A DESPERATE hunt was under way last night for 2,000 recent arrivals in the UK from China after at least nine people were tested for killer coronavirus.
They all arrived in Britain within the past two weeks from Wuhan, the centre of the deadly outbreak.
But experts say it is now too late to contain the bug, warning it may already be on our shores.
The warning comes as nine unidentified patients faced a worrying overnight wait for their results.
Six of the potential victims are being held in isolation at Scottish and Northern Irish hospitals.
A further three — believed to be from England or Wales — are also being tested after feeling unwell.
Officials claim a further five people have been checked out and given the all-clear.
The deadly coronavirus has continued its relentless global march, with the number of nations affected almost doubling overnight.
Vietnam, Singapore, Saudi Arabia and Hong Kong all now have confirmed cases — alongside the US, China, Japan, South Korea, Taiwan and Thailand.
But the World Health Organisation last night refused to declare a global public health emergency, saying it was “too early”.
However, officials admitted the committee was split almost 50-50.
Four major Chinese cities are in lockdown with 20million people in quarantine, with evidence of human to human transmission.
Officials have restricted travel in Wuhan, which is home to 11million, as well as neighbouring Huanggang, Ezhou and Lichuan.
Hospitals warned they could not cope with the number of patients turning up with symptoms.
Preliminary research suggested the coronavirus was passed on to humans from snakes at Wuhan’s seafood market.
It has now killed 18 people, with 650 thought to have been infected in ten countries.
Michael Ryan, head of WHO’s emergencies programme, said almost three-quarters of confirmed cases were in people aged over 40, with four in ten having underlying health conditions.
Experts have warned it may prove as deadly as the Spanish flu, which claimed 50million lives.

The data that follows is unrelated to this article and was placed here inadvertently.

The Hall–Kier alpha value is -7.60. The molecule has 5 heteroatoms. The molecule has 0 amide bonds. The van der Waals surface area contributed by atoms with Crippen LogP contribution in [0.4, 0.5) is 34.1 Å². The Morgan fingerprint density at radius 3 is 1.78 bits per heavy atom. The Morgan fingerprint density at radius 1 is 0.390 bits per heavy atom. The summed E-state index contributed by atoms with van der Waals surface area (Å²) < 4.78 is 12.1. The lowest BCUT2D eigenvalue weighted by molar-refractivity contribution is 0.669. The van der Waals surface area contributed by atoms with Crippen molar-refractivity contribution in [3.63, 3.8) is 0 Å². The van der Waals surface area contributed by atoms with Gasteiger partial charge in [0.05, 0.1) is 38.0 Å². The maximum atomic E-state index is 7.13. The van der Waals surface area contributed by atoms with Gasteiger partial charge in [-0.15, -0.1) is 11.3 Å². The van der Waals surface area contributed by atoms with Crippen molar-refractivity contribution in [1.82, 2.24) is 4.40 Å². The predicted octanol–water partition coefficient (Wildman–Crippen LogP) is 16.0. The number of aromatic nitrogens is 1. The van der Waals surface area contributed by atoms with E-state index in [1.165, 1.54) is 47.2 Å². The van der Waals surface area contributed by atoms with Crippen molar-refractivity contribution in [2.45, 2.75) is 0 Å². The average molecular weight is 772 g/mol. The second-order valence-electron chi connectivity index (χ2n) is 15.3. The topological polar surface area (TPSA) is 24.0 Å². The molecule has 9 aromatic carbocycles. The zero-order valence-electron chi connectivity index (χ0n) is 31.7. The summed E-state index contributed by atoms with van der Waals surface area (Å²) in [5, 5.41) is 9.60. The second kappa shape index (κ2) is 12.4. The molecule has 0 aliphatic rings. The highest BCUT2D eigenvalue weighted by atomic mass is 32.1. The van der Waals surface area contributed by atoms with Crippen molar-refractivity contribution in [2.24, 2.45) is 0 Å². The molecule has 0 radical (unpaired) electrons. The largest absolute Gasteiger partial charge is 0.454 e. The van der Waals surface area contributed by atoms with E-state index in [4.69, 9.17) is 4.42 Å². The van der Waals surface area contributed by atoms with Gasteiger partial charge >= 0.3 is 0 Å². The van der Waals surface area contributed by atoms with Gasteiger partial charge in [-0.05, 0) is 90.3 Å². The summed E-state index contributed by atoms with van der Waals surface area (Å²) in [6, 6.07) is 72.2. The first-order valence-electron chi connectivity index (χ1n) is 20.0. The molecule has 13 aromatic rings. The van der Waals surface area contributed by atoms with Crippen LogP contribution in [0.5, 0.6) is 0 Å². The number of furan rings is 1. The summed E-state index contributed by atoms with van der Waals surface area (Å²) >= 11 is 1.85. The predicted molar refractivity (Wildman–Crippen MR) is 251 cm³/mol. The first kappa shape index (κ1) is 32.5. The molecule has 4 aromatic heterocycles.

There are fears that it could accelerate further with millions travelling for Chinese New Year celebrations tomorrow.
Britain is now ramping up preparations against the epidemic, with Health Secretary Matt Hancock warning there will likely be cases in the upcoming days.
Mr Hancock said the UK is “well prepared” to deal with the virus.
He told the Commons: “This is a rapidly developing situation and the numbers of cases and deaths is likely to be higher than those that have been confirmed so far. We expect them to rise further.
“The Chief Medical Officer has revised the risk to the UK population from ‘very low’ to ‘low’ — and has concluded that there is an increased likelihood that cases may arise in this country.”
The NHS 111 helpline has a message encouraging callers to report any flu-like symptoms if they have recently travelled to China.
Experts claim the five potential cases in Scotland and one in Belfast may be the tip of the iceberg.
Professor Jurgen Haas, head of infection medicine at Edinburgh University, said he expected more.
He added: “The situation will be pretty similar in pretty much all UK cities with a large number of Chinese students.
TIP OF THE ICEBERG
“It’s not too surprising. My suspicion is that there will probably be many more cases in many other cities in the UK.”
A Scottish Government spokesman confirmed tests had been carried out and said: “Following travel to Wuhan, China, two people confirmed as diagnosed with influenza are now being tested for coronavirus as a precautionary measure only.
Three further people are also undergoing testing on a similar precautionary basis.”
Elsewhere, two police stations were temporarily closed amid fears that a Chinese detainee was displaying flu-like symptoms.
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Avon and Somerset Police said the decision to close Patchway police station, near Bristol, and Trinity Road police station in Bristol city centre on Wednesday night was taken as a precaution.
The force said a detainee had fallen ill and there were fears they may have had contact with people who had travelled from Wuhan.
But it quickly emerged the person did not have the virus.
Students in trips alert
By Nick McDermott, Health Editor
CHINESE students in the UK face being quarantined if they have flown home to mark their New Year.
At least a dozen universities in England and Scotland have ties with Wuhan.
Five Aberdeen staff who flew there are back at work. One is working from home as a precaution.
Chester said students would not be let back without an all-clear.
Newcastle advised 300 students with links to Hubei province.
Glasgow and Dundee also gave guidance.